Sorry, this is NOT a favorite scripture. Yes, it does teach some important lessons. It deals with difficult subjects. But it is not a favorite scripture of mine. If you believe the BoM is indeed an accurate scriptural account of the facts, which many here believe, then we are talking about the death of innocent women and children at the hands of evil men. REALLY evil men. And I can’t just flippantly use it to dress up my talks in church. I believe it’s a true account, but that doesn’t lessen the fact that it was a horrible event.

    What we are trying to do here is to learn something from this by discussing ideas back and forth. If I don’t agree with Ronan, nonetheless, I’m not sending him gluesticks. Nor do I think he has any intention of using his scriptures as a doorstop.

    It might appear to the casual observer that you might be one of the few here that aren’t struggling with this account at some level.

  54. Timshel,

    Forgive me if I came off as a bit strident. I’m not really criticizing you, just reacting to the perceived tone of your comment. It came across as “I have the correct answer, take it or leave it, case closed”.

    Please let me know if I have characterized this incorrectly.

  55. Eric Nielson (#18) said:

    I sometimes feel that we make to much of suffering in mortality, and that there are more important eternal things going on. This life is very temporary.

    I can’t sit by while this statement goes unchallenged. I do understand the perspective of those who look forward to a better future world, and how it can ease current suffering by putting it in an eternal context. But I think it is completely unacceptable to use this to minimize the importance of current human suffering. It seems to me that this goes to the core of at least one major part of Christ’s message.

    While clearly it is not in the mindset of the original poster, it is also, in my opinion, potentially a very dangerous attitude, which can be used to rationalize acts of terrorism and other forms of oppression (e.g. the Inquisition and similar religiously based persecutions).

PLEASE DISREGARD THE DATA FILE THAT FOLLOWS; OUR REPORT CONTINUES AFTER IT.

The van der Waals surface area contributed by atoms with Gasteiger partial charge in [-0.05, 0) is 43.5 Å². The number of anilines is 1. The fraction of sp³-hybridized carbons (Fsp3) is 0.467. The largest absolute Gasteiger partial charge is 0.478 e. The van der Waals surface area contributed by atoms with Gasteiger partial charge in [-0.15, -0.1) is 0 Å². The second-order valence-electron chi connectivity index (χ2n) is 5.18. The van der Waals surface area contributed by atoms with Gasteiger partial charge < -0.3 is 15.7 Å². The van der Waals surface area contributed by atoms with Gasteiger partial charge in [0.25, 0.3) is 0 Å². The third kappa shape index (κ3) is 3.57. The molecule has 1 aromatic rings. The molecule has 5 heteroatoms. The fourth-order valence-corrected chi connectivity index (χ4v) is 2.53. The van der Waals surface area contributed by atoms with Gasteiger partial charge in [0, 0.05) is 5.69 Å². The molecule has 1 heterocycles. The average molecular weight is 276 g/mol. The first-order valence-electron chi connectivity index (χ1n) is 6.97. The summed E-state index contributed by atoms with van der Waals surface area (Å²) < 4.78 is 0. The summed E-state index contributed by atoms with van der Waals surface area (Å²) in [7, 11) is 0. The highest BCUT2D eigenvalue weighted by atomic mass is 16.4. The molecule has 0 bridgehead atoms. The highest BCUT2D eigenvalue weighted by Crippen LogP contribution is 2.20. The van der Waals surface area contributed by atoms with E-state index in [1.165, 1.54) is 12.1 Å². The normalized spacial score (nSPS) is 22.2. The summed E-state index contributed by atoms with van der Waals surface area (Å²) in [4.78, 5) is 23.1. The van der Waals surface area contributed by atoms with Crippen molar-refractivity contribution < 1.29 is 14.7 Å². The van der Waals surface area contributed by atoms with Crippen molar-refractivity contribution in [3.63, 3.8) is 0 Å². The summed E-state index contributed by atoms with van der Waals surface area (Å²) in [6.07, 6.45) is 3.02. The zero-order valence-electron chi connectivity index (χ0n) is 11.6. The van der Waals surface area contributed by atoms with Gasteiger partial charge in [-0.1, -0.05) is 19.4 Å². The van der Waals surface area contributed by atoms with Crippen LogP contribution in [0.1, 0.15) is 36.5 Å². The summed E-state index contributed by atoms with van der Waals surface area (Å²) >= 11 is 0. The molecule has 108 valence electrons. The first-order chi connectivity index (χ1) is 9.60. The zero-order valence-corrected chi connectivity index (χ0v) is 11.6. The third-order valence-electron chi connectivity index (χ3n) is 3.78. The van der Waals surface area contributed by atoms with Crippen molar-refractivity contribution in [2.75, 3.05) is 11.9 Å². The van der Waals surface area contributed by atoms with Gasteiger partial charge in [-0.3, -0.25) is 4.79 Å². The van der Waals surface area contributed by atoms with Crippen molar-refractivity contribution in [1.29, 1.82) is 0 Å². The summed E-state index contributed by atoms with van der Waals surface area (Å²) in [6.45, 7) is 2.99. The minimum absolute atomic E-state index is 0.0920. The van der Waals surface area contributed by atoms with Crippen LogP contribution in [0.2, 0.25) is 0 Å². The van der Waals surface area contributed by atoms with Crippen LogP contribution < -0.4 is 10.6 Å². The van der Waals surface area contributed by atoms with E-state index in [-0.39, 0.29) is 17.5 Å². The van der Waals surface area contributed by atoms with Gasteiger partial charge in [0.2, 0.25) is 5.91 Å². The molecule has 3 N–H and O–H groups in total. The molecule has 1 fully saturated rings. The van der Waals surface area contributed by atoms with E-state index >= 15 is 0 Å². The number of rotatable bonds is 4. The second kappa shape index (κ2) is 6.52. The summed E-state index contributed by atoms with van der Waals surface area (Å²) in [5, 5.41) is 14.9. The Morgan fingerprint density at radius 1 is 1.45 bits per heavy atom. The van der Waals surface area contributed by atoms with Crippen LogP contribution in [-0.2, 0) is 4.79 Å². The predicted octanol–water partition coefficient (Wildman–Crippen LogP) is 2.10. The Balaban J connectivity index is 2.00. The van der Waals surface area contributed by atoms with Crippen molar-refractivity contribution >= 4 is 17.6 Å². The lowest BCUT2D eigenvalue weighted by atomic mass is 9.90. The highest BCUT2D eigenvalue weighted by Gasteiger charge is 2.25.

And returning to the primary topic of this post, if God wants to condemn me for trying to do something to alleviate the suffering of his children, then so be it.

  56. he was morally obligated to do all he could

    True enough, and I would say he did do all he could. I think it is a possible enough interpretation that the answer was “no”. After all, the spirit can’t constrain you to not perform a miracle if you aren’t seeking actively of yourself to do the miracle…

    You could argue that the language of the book of mormon is not evident and clear to this point, but I’d only respond “So what else is new…”

  57. Kevin,

    Just because God has seen you do something before you’ve done it doesn’t mean he has circumvented your free will. He sees things as one eternal “now”, not in a time-space continuum like we do. I picture it as God viewing the earth’s history like one big panoramic stage. He’s seen it all from start to end, but all the players have still made their own choices, and have chances to change those choices in the course of their lives. I think it’s just an odd paradigm that we can’t currently grasp with our limited perspective.

  58. kevinf,

    I dont have a problem with this passage either.

    Real innocent people die at the hands of real EVIL people every day. That is the nature of a fallen world: people have agency and commonly use it to their own detriment, and the detriment of others. We cannot seriously expect God to make exceptions at our convenience. He will do so as is expedient for Him, and in most cases, sadly enough, we are not making ourselves useful to Him or worthy of Him, so He hasnt got much to work with. The exceptions are few and far between and typically come at pivotal times, not just whenever. Want divine providence? Make yourself useful and do His works so He has some reason to spare you in the event you need it.